States parties to the Geneva Conventions must uphold their obligation under Article 1 of the Fourth Geneva Convention to“respect and ensure respect for” the Convention, including by prosecuting grave breaches under Article 147.

Ensure that Israel as the occupying power fulfils its obligation to provide for the protection and welfare of the Palestinian population, and refrain from imposing sanctions that negatively affect the provision of humanitarian assistance to the Palestinian population. The international community and donor states providing humanitarian assistance to the PA, notably the USA and EU countries, must take immediate steps to minimize the adverse impact on human rights of their suspension of funding. They must ensure that emergency assistance essential to fulfilling fundamental human rights is never used as a bargaining tool to further political goals.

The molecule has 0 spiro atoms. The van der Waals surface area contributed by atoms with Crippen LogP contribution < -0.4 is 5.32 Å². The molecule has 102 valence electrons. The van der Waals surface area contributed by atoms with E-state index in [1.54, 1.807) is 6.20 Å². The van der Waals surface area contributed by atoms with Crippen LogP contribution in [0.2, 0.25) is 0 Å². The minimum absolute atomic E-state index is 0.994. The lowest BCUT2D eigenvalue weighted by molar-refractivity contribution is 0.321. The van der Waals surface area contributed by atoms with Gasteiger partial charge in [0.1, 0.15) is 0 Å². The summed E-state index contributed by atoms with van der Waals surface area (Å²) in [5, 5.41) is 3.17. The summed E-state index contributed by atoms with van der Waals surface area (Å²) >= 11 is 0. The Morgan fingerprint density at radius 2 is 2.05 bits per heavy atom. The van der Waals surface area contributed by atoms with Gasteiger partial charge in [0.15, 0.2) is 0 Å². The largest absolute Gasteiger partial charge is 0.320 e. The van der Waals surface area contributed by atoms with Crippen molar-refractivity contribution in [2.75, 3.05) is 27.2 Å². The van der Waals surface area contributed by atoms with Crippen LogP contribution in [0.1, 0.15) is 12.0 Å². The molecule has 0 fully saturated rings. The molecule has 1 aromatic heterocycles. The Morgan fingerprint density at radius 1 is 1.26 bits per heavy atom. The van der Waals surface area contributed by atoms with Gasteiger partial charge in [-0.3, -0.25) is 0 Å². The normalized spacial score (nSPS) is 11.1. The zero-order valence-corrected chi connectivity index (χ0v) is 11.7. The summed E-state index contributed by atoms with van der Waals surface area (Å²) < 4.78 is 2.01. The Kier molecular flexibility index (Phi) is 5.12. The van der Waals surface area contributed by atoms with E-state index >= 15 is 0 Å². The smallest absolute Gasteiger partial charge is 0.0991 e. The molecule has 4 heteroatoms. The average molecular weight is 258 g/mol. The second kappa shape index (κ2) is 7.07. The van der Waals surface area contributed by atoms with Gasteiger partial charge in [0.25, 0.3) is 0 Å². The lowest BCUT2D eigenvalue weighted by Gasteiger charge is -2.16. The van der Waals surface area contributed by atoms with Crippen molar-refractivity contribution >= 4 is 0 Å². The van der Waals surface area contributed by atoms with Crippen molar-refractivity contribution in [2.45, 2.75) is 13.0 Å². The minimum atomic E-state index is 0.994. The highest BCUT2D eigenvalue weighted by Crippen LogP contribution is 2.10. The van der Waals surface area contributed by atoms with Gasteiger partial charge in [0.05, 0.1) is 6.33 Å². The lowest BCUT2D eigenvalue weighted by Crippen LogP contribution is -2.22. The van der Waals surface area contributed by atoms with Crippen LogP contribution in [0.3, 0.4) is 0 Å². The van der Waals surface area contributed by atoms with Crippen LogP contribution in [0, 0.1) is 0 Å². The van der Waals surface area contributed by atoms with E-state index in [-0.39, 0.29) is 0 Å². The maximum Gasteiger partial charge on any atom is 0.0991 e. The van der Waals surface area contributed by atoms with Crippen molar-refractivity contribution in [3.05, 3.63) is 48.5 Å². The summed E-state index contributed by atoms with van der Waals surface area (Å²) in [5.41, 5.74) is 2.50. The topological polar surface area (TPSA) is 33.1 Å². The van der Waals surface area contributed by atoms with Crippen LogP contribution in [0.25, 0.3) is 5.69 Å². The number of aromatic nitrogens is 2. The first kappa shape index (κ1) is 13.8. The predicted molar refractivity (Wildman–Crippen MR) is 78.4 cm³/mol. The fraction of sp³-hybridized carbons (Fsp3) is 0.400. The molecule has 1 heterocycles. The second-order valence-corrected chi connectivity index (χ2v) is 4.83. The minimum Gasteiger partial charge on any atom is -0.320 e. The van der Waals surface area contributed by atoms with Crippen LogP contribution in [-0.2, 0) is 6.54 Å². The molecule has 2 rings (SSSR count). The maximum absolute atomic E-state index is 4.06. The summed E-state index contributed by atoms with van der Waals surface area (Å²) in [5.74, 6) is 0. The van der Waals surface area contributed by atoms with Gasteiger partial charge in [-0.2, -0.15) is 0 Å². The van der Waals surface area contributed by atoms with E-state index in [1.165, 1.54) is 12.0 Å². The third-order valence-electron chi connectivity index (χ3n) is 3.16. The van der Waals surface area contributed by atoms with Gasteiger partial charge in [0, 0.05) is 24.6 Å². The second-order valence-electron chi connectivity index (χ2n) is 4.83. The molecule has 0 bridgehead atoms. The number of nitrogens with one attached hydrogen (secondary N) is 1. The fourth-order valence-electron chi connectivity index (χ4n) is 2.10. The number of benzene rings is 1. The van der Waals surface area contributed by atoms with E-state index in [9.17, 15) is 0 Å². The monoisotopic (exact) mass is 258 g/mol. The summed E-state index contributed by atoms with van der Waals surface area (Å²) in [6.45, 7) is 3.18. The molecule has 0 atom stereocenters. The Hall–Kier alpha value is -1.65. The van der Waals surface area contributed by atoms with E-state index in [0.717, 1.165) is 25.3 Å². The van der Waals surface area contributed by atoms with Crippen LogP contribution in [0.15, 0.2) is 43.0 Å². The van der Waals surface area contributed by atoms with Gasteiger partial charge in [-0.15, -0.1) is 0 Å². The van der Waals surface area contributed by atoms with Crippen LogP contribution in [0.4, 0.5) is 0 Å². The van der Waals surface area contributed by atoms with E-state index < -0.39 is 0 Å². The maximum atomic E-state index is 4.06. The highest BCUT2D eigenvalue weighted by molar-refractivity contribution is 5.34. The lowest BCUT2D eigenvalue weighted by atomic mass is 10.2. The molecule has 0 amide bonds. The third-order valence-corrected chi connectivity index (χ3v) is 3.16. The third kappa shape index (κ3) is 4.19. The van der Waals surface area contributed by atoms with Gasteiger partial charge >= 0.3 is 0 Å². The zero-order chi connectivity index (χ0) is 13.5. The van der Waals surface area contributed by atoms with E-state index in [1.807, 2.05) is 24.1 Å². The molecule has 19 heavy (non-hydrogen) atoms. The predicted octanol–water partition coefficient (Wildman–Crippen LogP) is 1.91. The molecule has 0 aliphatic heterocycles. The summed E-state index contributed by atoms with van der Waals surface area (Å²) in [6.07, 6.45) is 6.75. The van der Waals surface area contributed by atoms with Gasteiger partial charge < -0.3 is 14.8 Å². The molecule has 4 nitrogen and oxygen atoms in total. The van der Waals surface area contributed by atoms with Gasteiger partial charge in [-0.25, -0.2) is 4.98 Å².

1 In 2006 Israeli forces killed some 650 Palestinians, most of them unarmed and including some 130 children, while Palestinian armed groups killed 23 Israelis, 17 of them civilians and including one child.

2 See, among others, Amnesty International’s report: Without distinction – attacks on civilians by Palestinian armed groups (MDE 02/003/2002).

3 Construction of the fence/wall was approved in June 2002 and construction began later that year. Its route has since been revised several times.

4 Israeli Ministry of Defense on 31 July 2003. News on briefs, at:

5 Israel’s Security Fence: Purpose, at:

6 For maps and further details about the consequences of the fence/wall see, among other sources:

7 According to OCHA, based on the revised route of April 2006.

8 1 hectare = 10,000 square metres.

9 See:

10 Plans drawn up by the National Security Council for construction of a fence/wall in parts of the West Bank, including East Jerusalem (exact location unknown), were approved by the Ministerial Committee for National Security as early as July 2001. The final plan was approved by the Israeli Cabinet on 23 June 2002 (Government Decision 2077).

11 Article 53 of the Fourth Geneva Convention.

12 See list of grave breaches of the Fourth Geneva Convention, Article 147.

13 General Comment 7 of the UN Committee on Economic, Social and Cultural Rights.